It was a strange thing to go to work and write about a 14-year-old boy who was punched and stomped into cardiac arrest by other boys – just as young and not much older – who now face murder charges; to help steady his shaking, sobbing aunt; and then to go home, to cook, to feed, to bathe, to put to bed. And afterward, to make sure the kitchen table was spotless so I could spread the white fabric out and sew my daughter’s baptism dress.
(To be clear, she started the service with shoes on. It’s just that they didn’t last very long.)
It was really simple as far as dresses go. Finished with just a little bit of lace, and, pinned to the bodice, a medal of St. Rita, who is a patron of impossible causes. Also, there is a pretty story about how, after she was baptized, her family saw a cloud of white bees swarming around her crib, never stinging her.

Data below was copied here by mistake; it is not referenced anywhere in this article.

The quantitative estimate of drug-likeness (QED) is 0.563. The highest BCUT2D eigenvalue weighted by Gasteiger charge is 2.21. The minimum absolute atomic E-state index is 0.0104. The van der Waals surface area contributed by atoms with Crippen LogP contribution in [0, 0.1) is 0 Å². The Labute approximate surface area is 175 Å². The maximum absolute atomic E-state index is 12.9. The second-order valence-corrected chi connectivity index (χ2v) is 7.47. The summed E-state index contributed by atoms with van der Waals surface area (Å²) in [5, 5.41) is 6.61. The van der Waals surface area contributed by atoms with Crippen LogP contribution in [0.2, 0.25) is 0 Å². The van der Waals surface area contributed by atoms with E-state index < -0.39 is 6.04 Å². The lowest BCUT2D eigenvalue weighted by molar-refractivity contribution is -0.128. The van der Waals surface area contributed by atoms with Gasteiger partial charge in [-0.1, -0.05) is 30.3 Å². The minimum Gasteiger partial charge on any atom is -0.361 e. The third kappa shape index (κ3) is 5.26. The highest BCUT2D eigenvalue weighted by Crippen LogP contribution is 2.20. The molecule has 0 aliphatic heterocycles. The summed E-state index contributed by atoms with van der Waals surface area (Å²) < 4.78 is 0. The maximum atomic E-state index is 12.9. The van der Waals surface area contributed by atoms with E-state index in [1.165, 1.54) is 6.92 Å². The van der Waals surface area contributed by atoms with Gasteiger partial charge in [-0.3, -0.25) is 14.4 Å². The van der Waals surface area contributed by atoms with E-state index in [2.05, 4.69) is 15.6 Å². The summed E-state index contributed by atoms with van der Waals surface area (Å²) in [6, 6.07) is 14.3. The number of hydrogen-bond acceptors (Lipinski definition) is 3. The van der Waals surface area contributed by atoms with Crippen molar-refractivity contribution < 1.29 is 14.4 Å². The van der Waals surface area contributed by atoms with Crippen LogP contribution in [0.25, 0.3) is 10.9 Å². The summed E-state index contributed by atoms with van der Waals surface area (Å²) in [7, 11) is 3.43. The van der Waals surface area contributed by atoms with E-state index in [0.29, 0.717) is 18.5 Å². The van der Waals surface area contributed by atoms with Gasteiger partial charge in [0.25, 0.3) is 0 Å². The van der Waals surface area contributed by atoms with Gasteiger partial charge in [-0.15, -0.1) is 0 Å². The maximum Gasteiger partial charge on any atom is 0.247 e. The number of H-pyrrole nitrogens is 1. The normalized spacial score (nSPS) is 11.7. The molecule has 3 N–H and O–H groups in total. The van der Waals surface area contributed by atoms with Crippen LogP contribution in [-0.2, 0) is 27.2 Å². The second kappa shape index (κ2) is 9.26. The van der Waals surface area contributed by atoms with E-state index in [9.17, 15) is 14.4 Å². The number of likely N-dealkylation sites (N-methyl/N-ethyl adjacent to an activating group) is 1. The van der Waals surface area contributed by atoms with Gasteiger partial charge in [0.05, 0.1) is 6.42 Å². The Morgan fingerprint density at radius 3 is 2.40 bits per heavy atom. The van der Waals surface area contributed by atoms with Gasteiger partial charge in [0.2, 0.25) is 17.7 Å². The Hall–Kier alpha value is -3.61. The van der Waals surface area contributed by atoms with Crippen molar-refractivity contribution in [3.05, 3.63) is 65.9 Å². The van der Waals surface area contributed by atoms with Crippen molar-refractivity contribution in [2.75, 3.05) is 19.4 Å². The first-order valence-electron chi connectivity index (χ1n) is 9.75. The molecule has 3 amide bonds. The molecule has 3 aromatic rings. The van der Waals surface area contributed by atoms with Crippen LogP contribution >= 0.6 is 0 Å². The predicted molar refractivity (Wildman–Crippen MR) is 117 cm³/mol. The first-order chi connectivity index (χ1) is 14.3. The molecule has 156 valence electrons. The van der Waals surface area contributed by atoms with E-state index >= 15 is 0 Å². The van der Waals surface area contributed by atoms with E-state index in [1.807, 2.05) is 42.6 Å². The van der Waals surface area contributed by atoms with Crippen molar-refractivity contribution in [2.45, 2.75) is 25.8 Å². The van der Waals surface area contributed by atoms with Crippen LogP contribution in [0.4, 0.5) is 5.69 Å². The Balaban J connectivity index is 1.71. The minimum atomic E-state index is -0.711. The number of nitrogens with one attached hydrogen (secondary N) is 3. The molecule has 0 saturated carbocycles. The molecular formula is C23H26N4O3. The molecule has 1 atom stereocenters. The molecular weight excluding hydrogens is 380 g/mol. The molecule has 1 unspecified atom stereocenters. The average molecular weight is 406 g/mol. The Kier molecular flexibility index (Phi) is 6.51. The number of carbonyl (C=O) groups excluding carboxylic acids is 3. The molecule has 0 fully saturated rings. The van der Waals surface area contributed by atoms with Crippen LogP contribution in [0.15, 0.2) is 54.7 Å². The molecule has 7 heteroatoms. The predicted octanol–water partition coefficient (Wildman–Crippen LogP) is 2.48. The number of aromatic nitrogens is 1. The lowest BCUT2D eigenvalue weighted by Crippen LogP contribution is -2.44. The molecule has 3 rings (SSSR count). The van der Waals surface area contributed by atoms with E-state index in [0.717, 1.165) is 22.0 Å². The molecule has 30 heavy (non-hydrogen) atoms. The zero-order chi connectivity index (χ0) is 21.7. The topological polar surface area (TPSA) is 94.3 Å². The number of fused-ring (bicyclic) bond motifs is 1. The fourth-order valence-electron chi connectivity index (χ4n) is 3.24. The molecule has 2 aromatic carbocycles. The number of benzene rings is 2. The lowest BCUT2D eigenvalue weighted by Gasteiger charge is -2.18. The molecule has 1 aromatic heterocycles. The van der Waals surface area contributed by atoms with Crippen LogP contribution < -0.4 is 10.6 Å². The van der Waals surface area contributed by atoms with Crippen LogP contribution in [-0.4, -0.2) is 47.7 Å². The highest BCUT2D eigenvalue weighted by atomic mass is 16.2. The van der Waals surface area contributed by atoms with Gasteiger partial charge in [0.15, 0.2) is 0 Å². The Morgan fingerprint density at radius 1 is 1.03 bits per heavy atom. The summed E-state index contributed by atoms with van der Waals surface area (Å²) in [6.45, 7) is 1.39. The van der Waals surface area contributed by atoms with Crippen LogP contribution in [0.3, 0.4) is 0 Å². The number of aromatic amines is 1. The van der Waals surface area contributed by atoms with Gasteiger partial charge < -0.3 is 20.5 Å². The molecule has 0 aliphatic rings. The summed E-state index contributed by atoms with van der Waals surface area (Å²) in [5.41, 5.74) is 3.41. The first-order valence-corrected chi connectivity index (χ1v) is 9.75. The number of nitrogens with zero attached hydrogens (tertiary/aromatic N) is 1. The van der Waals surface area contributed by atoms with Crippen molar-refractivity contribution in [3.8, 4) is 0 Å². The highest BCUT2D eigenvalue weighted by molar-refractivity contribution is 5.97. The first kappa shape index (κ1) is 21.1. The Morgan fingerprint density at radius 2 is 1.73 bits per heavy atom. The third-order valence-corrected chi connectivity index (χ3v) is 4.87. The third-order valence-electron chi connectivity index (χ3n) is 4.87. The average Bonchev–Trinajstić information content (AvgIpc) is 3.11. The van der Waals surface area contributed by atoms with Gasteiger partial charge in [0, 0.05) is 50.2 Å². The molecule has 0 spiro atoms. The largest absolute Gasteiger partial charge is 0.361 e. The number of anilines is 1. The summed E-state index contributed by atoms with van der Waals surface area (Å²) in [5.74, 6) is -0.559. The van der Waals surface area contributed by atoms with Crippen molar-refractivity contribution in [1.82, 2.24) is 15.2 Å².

We chose, for her godparents, her tios, Anthony and Mark, and her aunt, Anne. Who are far away, maybe, but who will be close to her, I know it.
And during the service, my mom read from Ezekiel, the part about the cleansing of impurities and the giving of a new heart.
And I know that they are not magic words. And I know that saying them is not enough.
But what I think is so beautiful about a baptism, why I wanted Alice to be baptized, is how it tells us so gently and so certainly that she is ours and we are hers. And that is something to count on and to care for. That we owe each other better than trying. We will be our best.